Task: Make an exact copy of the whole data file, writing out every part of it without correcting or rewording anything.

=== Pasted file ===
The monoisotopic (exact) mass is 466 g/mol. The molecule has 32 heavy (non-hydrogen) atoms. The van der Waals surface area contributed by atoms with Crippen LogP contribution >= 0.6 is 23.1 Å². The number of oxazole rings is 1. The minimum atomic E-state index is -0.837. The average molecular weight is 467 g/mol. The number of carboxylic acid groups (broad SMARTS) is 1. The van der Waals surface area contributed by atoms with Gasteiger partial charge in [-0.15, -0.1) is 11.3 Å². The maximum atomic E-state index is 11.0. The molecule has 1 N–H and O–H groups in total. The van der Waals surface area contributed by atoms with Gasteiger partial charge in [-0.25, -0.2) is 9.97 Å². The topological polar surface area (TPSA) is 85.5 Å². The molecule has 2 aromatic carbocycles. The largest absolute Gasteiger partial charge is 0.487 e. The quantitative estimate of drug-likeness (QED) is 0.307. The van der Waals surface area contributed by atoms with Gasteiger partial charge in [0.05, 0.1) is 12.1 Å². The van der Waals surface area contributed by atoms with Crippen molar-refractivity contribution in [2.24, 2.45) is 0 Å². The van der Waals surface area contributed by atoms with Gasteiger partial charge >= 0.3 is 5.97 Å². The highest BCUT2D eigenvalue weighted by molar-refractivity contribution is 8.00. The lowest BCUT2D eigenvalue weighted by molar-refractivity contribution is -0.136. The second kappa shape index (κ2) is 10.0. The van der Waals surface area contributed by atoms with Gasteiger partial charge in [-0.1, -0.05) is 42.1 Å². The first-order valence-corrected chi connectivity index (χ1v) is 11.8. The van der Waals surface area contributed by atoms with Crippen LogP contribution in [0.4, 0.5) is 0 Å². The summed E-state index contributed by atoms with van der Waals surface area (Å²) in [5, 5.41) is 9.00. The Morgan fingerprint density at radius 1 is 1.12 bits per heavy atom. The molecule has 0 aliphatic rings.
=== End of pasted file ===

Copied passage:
The monoisotopic (exact) mass is 466 g/mol. The molecule has 32 heavy (non-hydrogen) atoms. The van der Waals surface area contributed by atoms with Crippen LogP contribution >= 0.6 is 23.1 Å². The number of oxazole rings is 1. The minimum atomic E-state index is -0.837. The average molecular weight is 467 g/mol. The number of carboxylic acid groups (broad SMARTS) is 1. The van der Waals surface area contributed by atoms with Gasteiger partial charge in [-0.15, -0.1) is 11.3 Å². The maximum atomic E-state index is 11.0. The molecule has 1 N–H and O–H groups in total. The van der Waals surface area contributed by atoms with Gasteiger partial charge in [-0.25, -0.2) is 9.97 Å². The topological polar surface area (TPSA) is 85.5 Å². The molecule has 2 aromatic carbocycles. The largest absolute Gasteiger partial charge is 0.487 e. The quantitative estimate of drug-likeness (QED) is 0.307. The van der Waals surface area contributed by atoms with Gasteiger partial charge in [0.05, 0.1) is 12.1 Å². The van der Waals surface area contributed by atoms with Crippen molar-refractivity contribution in [2.24, 2.45) is 0 Å². The van der Waals surface area contributed by atoms with Gasteiger partial charge >= 0.3 is 5.97 Å². The highest BCUT2D eigenvalue weighted by molar-refractivity contribution is 8.00. The lowest BCUT2D eigenvalue weighted by molar-refractivity contribution is -0.136. The second kappa shape index (κ2) is 10.0. The van der Waals surface area contributed by atoms with Gasteiger partial charge in [-0.1, -0.05) is 42.1 Å². The first-order valence-corrected chi connectivity index (χ1v) is 11.8. The van der Waals surface area contributed by atoms with Crippen LogP contribution in [0.4, 0.5) is 0 Å². The summed E-state index contributed by atoms with van der Waals surface area (Å²) in [5, 5.41) is 9.00. The Morgan fingerprint density at radius 1 is 1.12 bits per heavy atom. The molecule has 0 aliphatic rings.